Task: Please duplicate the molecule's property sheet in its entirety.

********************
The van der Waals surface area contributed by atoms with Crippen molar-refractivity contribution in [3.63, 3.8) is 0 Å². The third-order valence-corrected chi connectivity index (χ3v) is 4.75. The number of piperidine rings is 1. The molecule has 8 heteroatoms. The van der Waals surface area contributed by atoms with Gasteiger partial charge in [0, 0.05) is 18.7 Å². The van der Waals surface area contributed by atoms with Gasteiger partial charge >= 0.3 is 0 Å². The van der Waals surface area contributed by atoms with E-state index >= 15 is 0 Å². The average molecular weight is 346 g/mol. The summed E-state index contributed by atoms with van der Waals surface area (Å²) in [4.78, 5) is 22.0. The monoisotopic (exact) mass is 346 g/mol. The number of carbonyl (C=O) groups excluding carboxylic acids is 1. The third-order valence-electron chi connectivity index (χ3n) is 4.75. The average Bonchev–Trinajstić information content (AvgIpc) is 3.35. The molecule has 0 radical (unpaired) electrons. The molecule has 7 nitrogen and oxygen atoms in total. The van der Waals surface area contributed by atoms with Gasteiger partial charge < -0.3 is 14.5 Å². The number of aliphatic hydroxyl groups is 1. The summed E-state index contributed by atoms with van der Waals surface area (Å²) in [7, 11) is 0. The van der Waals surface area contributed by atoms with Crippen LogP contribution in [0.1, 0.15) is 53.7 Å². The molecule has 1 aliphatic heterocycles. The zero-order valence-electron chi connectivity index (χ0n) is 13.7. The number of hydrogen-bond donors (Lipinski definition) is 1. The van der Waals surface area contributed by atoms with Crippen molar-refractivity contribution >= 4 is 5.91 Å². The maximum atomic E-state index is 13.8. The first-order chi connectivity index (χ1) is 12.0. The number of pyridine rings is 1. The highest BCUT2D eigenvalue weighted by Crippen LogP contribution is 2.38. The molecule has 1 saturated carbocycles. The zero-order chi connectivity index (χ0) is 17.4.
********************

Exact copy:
The van der Waals surface area contributed by atoms with Crippen molar-refractivity contribution in [3.63, 3.8) is 0 Å². The third-order valence-corrected chi connectivity index (χ3v) is 4.75. The number of piperidine rings is 1. The molecule has 8 heteroatoms. The van der Waals surface area contributed by atoms with Gasteiger partial charge in [0, 0.05) is 18.7 Å². The van der Waals surface area contributed by atoms with Gasteiger partial charge >= 0.3 is 0 Å². The van der Waals surface area contributed by atoms with E-state index >= 15 is 0 Å². The average molecular weight is 346 g/mol. The summed E-state index contributed by atoms with van der Waals surface area (Å²) in [4.78, 5) is 22.0. The monoisotopic (exact) mass is 346 g/mol. The number of carbonyl (C=O) groups excluding carboxylic acids is 1. The third-order valence-electron chi connectivity index (χ3n) is 4.75. The average Bonchev–Trinajstić information content (AvgIpc) is 3.35. The molecule has 0 radical (unpaired) electrons. The molecule has 7 nitrogen and oxygen atoms in total. The van der Waals surface area contributed by atoms with Gasteiger partial charge < -0.3 is 14.5 Å². The number of aliphatic hydroxyl groups is 1. The summed E-state index contributed by atoms with van der Waals surface area (Å²) in [7, 11) is 0. The van der Waals surface area contributed by atoms with Crippen LogP contribution in [0.1, 0.15) is 53.7 Å². The molecule has 1 aliphatic heterocycles. The zero-order valence-electron chi connectivity index (χ0n) is 13.7. The number of hydrogen-bond donors (Lipinski definition) is 1. The van der Waals surface area contributed by atoms with Crippen molar-refractivity contribution >= 4 is 5.91 Å². The maximum atomic E-state index is 13.8. The first-order chi connectivity index (χ1) is 12.0. The number of pyridine rings is 1. The highest BCUT2D eigenvalue weighted by Crippen LogP contribution is 2.38. The molecule has 1 saturated carbocycles. The zero-order chi connectivity index (χ0) is 17.4.